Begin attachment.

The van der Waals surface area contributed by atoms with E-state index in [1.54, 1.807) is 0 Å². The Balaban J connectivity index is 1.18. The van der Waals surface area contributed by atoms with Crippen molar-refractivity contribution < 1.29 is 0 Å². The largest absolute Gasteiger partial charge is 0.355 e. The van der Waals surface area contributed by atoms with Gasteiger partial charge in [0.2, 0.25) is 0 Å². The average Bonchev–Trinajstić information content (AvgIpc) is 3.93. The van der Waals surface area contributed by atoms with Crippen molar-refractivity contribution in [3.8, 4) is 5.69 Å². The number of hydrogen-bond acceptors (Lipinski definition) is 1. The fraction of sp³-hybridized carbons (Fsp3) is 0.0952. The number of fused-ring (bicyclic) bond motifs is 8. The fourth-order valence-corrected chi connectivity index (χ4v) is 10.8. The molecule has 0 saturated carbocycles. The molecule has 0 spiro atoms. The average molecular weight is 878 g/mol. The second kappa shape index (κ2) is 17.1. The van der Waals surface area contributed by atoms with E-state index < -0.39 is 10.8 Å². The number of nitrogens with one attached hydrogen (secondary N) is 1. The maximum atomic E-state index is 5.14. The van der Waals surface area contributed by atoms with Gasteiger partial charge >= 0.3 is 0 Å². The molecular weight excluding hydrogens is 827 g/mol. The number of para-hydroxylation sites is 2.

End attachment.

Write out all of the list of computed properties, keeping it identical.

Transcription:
The van der Waals surface area contributed by atoms with E-state index in [1.54, 1.807) is 0 Å². The Balaban J connectivity index is 1.18. The van der Waals surface area contributed by atoms with Crippen molar-refractivity contribution < 1.29 is 0 Å². The largest absolute Gasteiger partial charge is 0.355 e. The van der Waals surface area contributed by atoms with Gasteiger partial charge in [0.2, 0.25) is 0 Å². The average Bonchev–Trinajstić information content (AvgIpc) is 3.93. The van der Waals surface area contributed by atoms with Crippen molar-refractivity contribution in [3.8, 4) is 5.69 Å². The number of hydrogen-bond acceptors (Lipinski definition) is 1. The fraction of sp³-hybridized carbons (Fsp3) is 0.0952. The number of fused-ring (bicyclic) bond motifs is 8. The fourth-order valence-corrected chi connectivity index (χ4v) is 10.8. The molecule has 0 saturated carbocycles. The molecule has 0 spiro atoms. The average molecular weight is 878 g/mol. The second kappa shape index (κ2) is 17.1. The van der Waals surface area contributed by atoms with E-state index < -0.39 is 10.8 Å². The number of nitrogens with one attached hydrogen (secondary N) is 1. The maximum atomic E-state index is 5.14. The van der Waals surface area contributed by atoms with Gasteiger partial charge >= 0.3 is 0 Å². The molecular weight excluding hydrogens is 827 g/mol. The number of para-hydroxylation sites is 2.